As if cupcakes weren't enough to settle the matter, today's New York Times Magazine has a poorly thought out essay on what makes humans unique. Now you might think that it is our superior intelligence that sets us apart from our simian friends. But Michael Tomasello, an evolutionary anthropologist at the Max Planck Institute, is eager to tell us that we'd be wrong. He recounts :
"To test this idea, my colleagues and I recently administered an array of cognitive tests — the equivalent of nonverbal I.Q. tests — to adult chimpanzees and orangutans (two of our closest primate relatives) and to 2-year-old human children. As it turned out, the children were not more skillful overall. They performed about the same as the apes on the tests that measured how well they understood the physical world of space, quantities and causality. The children performed better only on tests that measured social skills: social learning, communicating and reading the intentions of others."
Those "social gifts," he concludes, "make all the difference." The article then drones on about how Romper Room is our natural habitat and, much to my amazement, ends with this howler:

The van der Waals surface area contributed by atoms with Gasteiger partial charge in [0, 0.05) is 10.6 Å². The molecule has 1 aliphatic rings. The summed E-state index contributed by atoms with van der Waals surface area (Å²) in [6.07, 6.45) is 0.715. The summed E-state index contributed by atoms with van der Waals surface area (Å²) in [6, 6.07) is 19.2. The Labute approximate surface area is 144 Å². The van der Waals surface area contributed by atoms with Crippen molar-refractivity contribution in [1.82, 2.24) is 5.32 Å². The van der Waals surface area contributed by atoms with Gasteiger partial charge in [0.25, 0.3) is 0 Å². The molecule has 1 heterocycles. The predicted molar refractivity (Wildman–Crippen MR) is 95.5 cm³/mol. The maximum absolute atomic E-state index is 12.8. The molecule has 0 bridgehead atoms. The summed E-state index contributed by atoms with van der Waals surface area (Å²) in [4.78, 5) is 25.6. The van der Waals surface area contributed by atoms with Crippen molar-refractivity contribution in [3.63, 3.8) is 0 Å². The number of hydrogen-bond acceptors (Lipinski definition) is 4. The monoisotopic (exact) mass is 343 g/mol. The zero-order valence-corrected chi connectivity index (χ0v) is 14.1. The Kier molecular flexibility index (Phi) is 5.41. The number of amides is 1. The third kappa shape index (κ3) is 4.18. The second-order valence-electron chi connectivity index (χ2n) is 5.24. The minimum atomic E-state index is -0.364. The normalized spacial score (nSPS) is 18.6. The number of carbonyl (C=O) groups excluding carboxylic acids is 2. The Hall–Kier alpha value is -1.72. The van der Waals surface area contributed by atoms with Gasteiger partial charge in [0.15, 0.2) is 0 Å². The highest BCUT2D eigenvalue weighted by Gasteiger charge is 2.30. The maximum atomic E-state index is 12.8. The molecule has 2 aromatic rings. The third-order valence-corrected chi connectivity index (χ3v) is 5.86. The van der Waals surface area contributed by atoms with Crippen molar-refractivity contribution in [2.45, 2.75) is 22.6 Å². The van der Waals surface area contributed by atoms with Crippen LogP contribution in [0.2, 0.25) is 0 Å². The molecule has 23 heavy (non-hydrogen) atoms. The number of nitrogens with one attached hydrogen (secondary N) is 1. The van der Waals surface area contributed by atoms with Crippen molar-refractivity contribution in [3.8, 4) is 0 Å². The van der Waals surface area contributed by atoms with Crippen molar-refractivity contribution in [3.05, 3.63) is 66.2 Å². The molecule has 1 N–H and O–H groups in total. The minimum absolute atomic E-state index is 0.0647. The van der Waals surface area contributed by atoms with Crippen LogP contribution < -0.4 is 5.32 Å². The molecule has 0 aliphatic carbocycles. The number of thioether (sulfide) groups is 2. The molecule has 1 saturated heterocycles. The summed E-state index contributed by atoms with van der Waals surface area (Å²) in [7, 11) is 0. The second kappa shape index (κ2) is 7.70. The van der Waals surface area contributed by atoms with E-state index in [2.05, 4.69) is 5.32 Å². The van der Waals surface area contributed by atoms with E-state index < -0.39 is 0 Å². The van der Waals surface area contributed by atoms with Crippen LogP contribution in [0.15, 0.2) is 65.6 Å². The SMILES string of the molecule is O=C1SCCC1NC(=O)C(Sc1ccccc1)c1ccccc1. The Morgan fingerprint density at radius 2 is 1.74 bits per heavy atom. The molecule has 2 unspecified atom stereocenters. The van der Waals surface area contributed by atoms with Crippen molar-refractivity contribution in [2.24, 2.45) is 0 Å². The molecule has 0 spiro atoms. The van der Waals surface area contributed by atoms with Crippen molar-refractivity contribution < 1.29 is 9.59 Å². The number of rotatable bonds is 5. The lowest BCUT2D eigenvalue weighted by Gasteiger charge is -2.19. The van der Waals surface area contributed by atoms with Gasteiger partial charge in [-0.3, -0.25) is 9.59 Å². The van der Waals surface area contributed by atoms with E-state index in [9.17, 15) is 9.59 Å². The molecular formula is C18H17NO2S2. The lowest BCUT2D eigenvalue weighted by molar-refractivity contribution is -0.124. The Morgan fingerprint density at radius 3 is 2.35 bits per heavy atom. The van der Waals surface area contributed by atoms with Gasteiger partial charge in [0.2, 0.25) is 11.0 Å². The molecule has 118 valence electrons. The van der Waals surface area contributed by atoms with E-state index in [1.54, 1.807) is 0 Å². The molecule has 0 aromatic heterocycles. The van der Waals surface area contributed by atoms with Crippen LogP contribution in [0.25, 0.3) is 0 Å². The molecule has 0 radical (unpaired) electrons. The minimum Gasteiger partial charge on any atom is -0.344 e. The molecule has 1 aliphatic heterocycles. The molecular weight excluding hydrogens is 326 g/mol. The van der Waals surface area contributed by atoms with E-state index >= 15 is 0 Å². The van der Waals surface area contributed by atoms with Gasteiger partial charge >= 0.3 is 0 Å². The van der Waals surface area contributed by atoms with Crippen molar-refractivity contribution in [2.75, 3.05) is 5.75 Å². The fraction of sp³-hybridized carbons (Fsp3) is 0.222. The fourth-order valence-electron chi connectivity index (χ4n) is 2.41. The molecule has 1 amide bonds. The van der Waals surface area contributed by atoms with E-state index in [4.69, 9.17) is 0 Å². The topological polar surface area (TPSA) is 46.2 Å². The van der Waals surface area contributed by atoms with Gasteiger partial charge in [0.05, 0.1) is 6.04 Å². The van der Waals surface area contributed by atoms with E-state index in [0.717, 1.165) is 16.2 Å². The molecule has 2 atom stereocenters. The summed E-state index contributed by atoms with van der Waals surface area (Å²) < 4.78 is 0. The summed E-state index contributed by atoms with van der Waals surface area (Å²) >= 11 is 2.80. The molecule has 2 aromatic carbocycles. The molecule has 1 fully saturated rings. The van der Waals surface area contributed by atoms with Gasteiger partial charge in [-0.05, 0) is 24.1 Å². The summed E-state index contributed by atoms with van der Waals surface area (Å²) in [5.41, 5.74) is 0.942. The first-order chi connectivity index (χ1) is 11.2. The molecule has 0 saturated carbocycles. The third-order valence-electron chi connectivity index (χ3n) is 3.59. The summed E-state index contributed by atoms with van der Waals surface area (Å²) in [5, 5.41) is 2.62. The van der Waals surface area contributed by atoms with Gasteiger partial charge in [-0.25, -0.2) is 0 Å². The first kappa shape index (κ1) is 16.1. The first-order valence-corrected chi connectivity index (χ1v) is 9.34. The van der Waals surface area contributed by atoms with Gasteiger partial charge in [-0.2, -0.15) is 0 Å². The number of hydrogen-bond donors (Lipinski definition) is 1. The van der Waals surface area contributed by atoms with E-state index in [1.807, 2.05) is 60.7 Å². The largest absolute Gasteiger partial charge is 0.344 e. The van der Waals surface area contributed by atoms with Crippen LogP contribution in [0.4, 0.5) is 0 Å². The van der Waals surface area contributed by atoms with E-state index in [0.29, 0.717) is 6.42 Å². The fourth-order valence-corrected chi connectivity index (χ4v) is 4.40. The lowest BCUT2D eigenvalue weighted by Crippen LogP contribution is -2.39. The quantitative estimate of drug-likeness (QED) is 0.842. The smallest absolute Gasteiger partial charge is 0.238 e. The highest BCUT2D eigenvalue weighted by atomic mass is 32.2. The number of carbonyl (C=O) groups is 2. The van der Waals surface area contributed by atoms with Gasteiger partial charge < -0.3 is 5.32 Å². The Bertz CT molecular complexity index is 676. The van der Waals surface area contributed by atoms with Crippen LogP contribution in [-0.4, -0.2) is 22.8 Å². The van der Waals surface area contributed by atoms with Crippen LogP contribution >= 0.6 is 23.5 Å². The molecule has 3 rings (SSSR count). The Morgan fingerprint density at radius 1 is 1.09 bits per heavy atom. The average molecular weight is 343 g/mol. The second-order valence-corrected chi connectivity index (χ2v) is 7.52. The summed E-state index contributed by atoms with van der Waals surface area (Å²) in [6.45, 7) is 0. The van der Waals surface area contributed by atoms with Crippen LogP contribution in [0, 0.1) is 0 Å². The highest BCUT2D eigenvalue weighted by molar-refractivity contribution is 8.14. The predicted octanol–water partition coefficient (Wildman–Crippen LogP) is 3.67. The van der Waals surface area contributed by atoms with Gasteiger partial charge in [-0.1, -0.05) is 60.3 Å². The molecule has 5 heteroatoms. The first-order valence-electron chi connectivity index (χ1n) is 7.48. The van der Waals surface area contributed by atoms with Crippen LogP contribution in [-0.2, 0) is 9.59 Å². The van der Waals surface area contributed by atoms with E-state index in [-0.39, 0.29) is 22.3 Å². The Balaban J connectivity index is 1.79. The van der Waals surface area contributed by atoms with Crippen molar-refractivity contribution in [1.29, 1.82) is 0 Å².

"Human beings have evolved to coordinate complex activities, to gossip and to playact together. It is because they are adapted for such cultural activities — and not because of their cleverness as individuals — that human beings are able to do so many exceptionally complex and impressive things."
I agree fully with Tomasello that humans can be stupid. One need go no further than reading the transcript of any presidential debate. But how does he arrive at sweeping generalizations about human intelligence by testing 2-year-olds and then comparing their scores with chimps? It is as if he concluded all humans were less than three feet tall because he could find no child above that height.